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Coach's Corner

Glad you've clicked through for some free advice on how to engage in courageous, compassionate service.

Please know that these articles (more will be posted) are based on the book Stick Your Neck Out: A Street-smart Guide to Creating Change in Your Community and Beyond. You can order the whole book, right now. Look in the left-hand column for more info.

#1 Motivation — How to Get in the Game and Stay There

Why get involved in trying to solve problems in your community or beyond? Why spend all that time and perhaps risk criticism, conflict and failure? Good questions.

The organization I work with—the Giraffe Heroes Project—honors people who stick their necks out for the common good. These “Giraffe Heroes” are men and women, young and old, from every ethnic and economic background, tackling every kind of public problem you can think of. As part of our work, we try learn as much as we can about what makes these remarkable people tick so we can share it with others.

The first question we ask them is about their motivation. Why do they do what they do? What provides the power, the commitment, the vision and the passion that keeps them going when the days are long and the work is hard?

This question of motivation is important, not just for Giraffes, but for you, for anybody, who wants to make a difference. When you’re motivated, you do your best work. When you’re not—you get something less.

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#2 Finding an Issue — Which Path is Yours?

Some time ago I went back for a reunion to the high school in Tacoma I graduated from. Nearly all my classmates were leading comfortable lives in business or the professions. They talked about their houses and their investments and how well their kids were doing in college. To be blunt, I was bored to death. Except by one man. I’ll call him Tom. He’d been the "slow one" in our class, the butt of jokes. But for 30 years he’d been directing a social service agency in the worst area of Tacoma and had just started a controversial needle exchange program. Tom was fascinating. He spoke about his work with addicts  with the charisma and energy and peace of mind of a person who had truly found his calling and answered it with everything he had.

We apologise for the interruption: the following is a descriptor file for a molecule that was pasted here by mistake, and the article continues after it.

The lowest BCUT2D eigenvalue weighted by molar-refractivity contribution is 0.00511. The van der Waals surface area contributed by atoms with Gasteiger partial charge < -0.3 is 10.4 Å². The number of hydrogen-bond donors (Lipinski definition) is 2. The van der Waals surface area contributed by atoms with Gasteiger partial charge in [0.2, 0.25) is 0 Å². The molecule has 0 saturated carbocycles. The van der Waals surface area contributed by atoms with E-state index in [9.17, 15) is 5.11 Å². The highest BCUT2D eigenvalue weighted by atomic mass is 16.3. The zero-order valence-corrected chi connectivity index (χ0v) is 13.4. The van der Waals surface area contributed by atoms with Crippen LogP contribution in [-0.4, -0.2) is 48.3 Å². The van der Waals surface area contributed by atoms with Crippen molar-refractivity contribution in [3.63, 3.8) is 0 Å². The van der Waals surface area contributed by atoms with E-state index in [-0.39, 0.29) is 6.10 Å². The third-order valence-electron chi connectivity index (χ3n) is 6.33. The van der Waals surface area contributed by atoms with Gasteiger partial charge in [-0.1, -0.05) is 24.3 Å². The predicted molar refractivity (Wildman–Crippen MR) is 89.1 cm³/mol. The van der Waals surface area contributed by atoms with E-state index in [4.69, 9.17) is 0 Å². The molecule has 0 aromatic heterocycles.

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#3 Getting Started

You’ve found a problem you care enough about to get involved. Maybe it’s local or maybe it’s global, but whatever it is, you’re ready to get to work. Now what?

The first step is to do your homework. Yes that sounds boring—but I can’t tell you how many well-intentioned people I’ve seen fail because they jumped into action on their issue before learning enough to guide their steps wisely. You don’t need to become an expert at this point, but you do need to learn enough to know what you might be getting into. Here are key things to do:

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Be Giraffe

"If you are not happy with the way things are in your life, in your organization, in your family, in your country or in the world, maybe you can be a catalyst for making things better. Here are practical suggestions on how you can use your talents and ideas to help create the changes you desire."

—Giraffe Millard Fuller, Founder, Habitat for Humanity International

Stick Your Neck Out — A Street-Smart Guide to Creating Change in Your Community and Beyond

Filled with practical tips and inspiring examples of real people, this book provides the missing link between ideals and action.
Author John Graham draws on his own extensive experiences as an activist and negotiator, as well as on the experiences of many others who have brought about positive change.


graham.jpgThe Director of Giraffe Heroes International is former US diplomat John Graham. His website gives you free coaching tips, some amazing stories, and updates on his world-wide mentoring of new heroes. His speeches and workshops offer Giraffe spirit and know-how for your organization or conference.


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